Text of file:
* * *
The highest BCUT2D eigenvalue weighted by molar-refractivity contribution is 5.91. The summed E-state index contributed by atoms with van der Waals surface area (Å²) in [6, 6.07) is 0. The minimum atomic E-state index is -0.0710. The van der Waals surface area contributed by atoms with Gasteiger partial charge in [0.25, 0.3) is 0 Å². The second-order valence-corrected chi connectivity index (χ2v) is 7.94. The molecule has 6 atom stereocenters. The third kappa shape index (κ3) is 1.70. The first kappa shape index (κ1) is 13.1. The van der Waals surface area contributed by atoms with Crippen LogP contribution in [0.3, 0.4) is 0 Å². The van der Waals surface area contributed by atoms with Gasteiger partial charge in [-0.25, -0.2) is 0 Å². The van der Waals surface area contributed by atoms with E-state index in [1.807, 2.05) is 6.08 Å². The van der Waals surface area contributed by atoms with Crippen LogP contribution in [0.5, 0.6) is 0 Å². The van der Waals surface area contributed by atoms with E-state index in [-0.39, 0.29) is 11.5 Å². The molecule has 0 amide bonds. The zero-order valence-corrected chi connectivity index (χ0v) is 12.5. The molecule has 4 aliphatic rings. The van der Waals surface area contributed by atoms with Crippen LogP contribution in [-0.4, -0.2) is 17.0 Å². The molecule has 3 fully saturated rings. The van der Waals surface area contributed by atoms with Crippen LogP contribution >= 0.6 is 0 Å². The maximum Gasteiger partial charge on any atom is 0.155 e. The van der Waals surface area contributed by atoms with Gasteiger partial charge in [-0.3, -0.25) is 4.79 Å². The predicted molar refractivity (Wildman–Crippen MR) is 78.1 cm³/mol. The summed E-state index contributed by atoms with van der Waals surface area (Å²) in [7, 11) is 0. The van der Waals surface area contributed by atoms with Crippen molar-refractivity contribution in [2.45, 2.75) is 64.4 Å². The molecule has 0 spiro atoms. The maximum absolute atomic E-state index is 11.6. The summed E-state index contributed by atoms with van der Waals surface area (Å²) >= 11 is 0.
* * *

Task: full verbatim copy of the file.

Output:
The highest BCUT2D eigenvalue weighted by molar-refractivity contribution is 5.91. The summed E-state index contributed by atoms with van der Waals surface area (Å²) in [6, 6.07) is 0. The minimum atomic E-state index is -0.0710. The van der Waals surface area contributed by atoms with Gasteiger partial charge in [0.25, 0.3) is 0 Å². The second-order valence-corrected chi connectivity index (χ2v) is 7.94. The molecule has 6 atom stereocenters. The third kappa shape index (κ3) is 1.70. The first kappa shape index (κ1) is 13.1. The van der Waals surface area contributed by atoms with Crippen LogP contribution in [0.3, 0.4) is 0 Å². The van der Waals surface area contributed by atoms with Gasteiger partial charge in [-0.25, -0.2) is 0 Å². The van der Waals surface area contributed by atoms with E-state index in [1.807, 2.05) is 6.08 Å². The van der Waals surface area contributed by atoms with Crippen LogP contribution in [0.5, 0.6) is 0 Å². The van der Waals surface area contributed by atoms with E-state index in [-0.39, 0.29) is 11.5 Å². The molecule has 0 amide bonds. The zero-order valence-corrected chi connectivity index (χ0v) is 12.5. The molecule has 4 aliphatic rings. The van der Waals surface area contributed by atoms with Crippen LogP contribution in [-0.4, -0.2) is 17.0 Å². The molecule has 3 fully saturated rings. The van der Waals surface area contributed by atoms with Crippen LogP contribution >= 0.6 is 0 Å². The maximum Gasteiger partial charge on any atom is 0.155 e. The van der Waals surface area contributed by atoms with Gasteiger partial charge in [-0.3, -0.25) is 4.79 Å². The predicted molar refractivity (Wildman–Crippen MR) is 78.1 cm³/mol. The summed E-state index contributed by atoms with van der Waals surface area (Å²) in [7, 11) is 0. The van der Waals surface area contributed by atoms with Crippen molar-refractivity contribution in [2.45, 2.75) is 64.4 Å². The molecule has 0 spiro atoms. The maximum absolute atomic E-state index is 11.6. The summed E-state index contributed by atoms with van der Waals surface area (Å²) >= 11 is 0.